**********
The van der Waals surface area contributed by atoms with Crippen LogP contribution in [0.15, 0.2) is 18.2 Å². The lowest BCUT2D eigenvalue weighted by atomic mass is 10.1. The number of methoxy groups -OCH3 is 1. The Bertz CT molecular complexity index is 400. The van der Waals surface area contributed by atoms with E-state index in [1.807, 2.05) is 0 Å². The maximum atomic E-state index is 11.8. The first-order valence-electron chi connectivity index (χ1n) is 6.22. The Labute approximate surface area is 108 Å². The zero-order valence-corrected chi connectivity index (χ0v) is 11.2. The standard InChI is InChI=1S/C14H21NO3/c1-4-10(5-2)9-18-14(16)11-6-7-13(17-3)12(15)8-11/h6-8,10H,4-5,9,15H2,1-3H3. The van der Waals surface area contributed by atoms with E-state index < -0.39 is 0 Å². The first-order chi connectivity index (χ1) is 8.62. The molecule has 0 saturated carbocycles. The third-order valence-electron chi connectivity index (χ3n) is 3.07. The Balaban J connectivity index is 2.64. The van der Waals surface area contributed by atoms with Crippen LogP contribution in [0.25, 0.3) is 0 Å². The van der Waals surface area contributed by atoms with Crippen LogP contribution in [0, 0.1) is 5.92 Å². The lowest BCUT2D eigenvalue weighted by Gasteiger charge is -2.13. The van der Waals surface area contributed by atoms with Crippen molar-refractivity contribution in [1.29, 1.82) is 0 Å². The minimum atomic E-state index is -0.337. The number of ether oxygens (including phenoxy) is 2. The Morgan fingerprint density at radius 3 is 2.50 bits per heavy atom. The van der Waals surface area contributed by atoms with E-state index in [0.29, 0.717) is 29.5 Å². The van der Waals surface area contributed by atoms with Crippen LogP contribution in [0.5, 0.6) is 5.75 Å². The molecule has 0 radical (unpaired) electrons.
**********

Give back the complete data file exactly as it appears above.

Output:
The van der Waals surface area contributed by atoms with Crippen LogP contribution in [0.15, 0.2) is 18.2 Å². The lowest BCUT2D eigenvalue weighted by atomic mass is 10.1. The number of methoxy groups -OCH3 is 1. The Bertz CT molecular complexity index is 400. The van der Waals surface area contributed by atoms with E-state index in [1.807, 2.05) is 0 Å². The maximum atomic E-state index is 11.8. The first-order valence-electron chi connectivity index (χ1n) is 6.22. The Labute approximate surface area is 108 Å². The zero-order valence-corrected chi connectivity index (χ0v) is 11.2. The standard InChI is InChI=1S/C14H21NO3/c1-4-10(5-2)9-18-14(16)11-6-7-13(17-3)12(15)8-11/h6-8,10H,4-5,9,15H2,1-3H3. The van der Waals surface area contributed by atoms with E-state index < -0.39 is 0 Å². The first-order chi connectivity index (χ1) is 8.62. The molecule has 0 saturated carbocycles. The third-order valence-electron chi connectivity index (χ3n) is 3.07. The Balaban J connectivity index is 2.64. The van der Waals surface area contributed by atoms with Crippen LogP contribution in [0.25, 0.3) is 0 Å². The van der Waals surface area contributed by atoms with Crippen LogP contribution in [0, 0.1) is 5.92 Å². The lowest BCUT2D eigenvalue weighted by Gasteiger charge is -2.13. The van der Waals surface area contributed by atoms with Crippen molar-refractivity contribution in [1.29, 1.82) is 0 Å². The minimum atomic E-state index is -0.337. The number of ether oxygens (including phenoxy) is 2. The Morgan fingerprint density at radius 3 is 2.50 bits per heavy atom. The van der Waals surface area contributed by atoms with E-state index in [0.29, 0.717) is 29.5 Å². The van der Waals surface area contributed by atoms with Crippen LogP contribution in [0.5, 0.6) is 5.75 Å². The molecule has 0 radical (unpaired) electrons.